For one, women are more likely than men to advocate for issues often associated with women’s interests — child care, women’s health, abortion, pay equity and the like. There are many studies, but see Michele Swers’s two books to start with. This shows up, for example, in in floor speeches and legislative debates, where women are more likely to discuss issues in terms of women’s interests. (Women are also more likely than men to give floor speeches, period.)
Via e-mail, Swers noted some of the recent examples — such as how Democratic Sens. Kirsten Gillibrand (N.Y.) and Claire McCaskill (Mo.) have focused on sexual harassment in the military (albeit with differing points of view), or how Sen. Barbara Mikulski (D-Md.) pushed the Lily Ledbetter Fair Pay Act.
Monday, March 9, 2015
The website is here. Here are the Center's Mission Statement and Vision Statement:
The Center for the Study of Men and Masculinities, established at Stony Brook University (SUNY) in 2013, is dedicated to engaged interdisciplinary research on boys, men, masculinities, and gender. Our mission is to bring together researchers, practitioners, and activists in conversation and collaboration to develop and enhance projects focusing on boys and men. This collaboration will generate and disseminate research that redefines gender relations to foster greater social justice.
The Center is committed to fostering a world in which everyone, regardless of race, gender, or sexuality, reach their full potential as human beings. We support and promote research that furthers the development of boys and men in the service of healthy masculinities and greater gender equality. We seek to build bridges among a new generation of researchers, practitioners, and activists who work toward these ends. This unique collaboration will enhance the quality and impact of research, and enable a more informed policy and practice.
And some editorial comments about the Center is here on the website of the American Men's Studies Association.
As March 8 falls on what is rumoured to be the eve of the first round of negotiations between the Afghan government and the Taliban, Afghan women's rights activists were anxiously anticipating unadulterated assurances from Ghani to the effect that women's achievements will not be compromised in an eventual peace deal. Afghan women demand greater say in politics Though Ghani never directly mentioned the talks, Chief Executive Officer Abdullah Abdullah's message read in his absence clearly stated that the government will present a red line on women's rights and will not compromise Afghan women's achievements in exchange for a peace deal.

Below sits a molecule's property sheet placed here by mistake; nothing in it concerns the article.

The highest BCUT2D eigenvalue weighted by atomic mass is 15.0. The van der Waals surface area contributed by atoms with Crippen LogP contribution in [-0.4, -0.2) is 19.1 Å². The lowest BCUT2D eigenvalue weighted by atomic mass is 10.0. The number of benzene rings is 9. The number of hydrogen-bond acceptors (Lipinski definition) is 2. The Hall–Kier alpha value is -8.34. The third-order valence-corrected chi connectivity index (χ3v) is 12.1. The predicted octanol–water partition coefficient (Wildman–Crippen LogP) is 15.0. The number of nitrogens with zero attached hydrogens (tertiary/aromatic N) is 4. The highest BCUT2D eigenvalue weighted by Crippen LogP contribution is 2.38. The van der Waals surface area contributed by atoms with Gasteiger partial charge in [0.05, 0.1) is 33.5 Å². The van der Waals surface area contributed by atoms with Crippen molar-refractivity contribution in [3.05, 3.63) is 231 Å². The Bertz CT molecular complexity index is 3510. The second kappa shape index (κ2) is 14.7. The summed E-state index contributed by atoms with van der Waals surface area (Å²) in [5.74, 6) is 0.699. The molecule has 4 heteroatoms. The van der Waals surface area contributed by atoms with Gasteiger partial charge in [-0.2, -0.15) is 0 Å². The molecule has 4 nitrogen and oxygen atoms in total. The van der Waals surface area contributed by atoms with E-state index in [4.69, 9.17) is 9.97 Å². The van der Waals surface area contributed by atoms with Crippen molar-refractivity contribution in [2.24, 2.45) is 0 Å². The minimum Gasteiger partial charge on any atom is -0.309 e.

Some women's rights groups, including the Afghan Women's Charter, have requested that at least one woman be included in the government's team of negotiators. They have further demanded that belief in women's rights be part of the criteria for selecting male negotiators.
Women's angst stems from a quivering political will that the Afghan political leadership has demonstrated in the past decade on the issue of women's rights and status in this male-dominated society. Afghan women, as determined and talented as they are, could not have achieved their gains of the last decade had it not been for the international community's presence and pressure on Afghan political leaders.
Saturday, March 7, 2015
A University of San Diego law student has filed a lawsuit against the school, claiming college officials discouraged her from reporting an alleged rape by two fellow students.
The U.S. Department of Education's Office for Civil Rights is investigating how the college handled reports of the same incident.
The lawsuit, filed Feb. 13, says the 29-year-old woman was raped by two men in the bathroom at an off-campus party in May 2013. The woman told NBC 7 she did not immediately report the incident to police because she was afraid.
"It's horrifying and stigmatizing. I didn't want to be that girl that got raped. Nobody does," she said.
But when she discovered one of her alleged attackers was in her evidence class the next fall semester, she informed her professor.
Julie Greenberg (Thomas Jefferson), Interacting in the Workplace with Individuals Who Have an Intersex Condition, Bloomberg BNA
This chapter explores societal assumptions about sex and gender. It begins with an introduction to intersexuality and compares intersexuality to transgenderism and sexual orientation. It then discusses the most pressing issues facing the intersex community and compares them to the concerns of people who are lesbian, gay, bisexual, or transgender (LGBT). It next examines how the law affects people in the intersex community. Finally, it concludes with advice for employment lawyers and human resource managers about how to address issues that may arise in the workplace involving people with an intersex condition.
Friday, March 6, 2015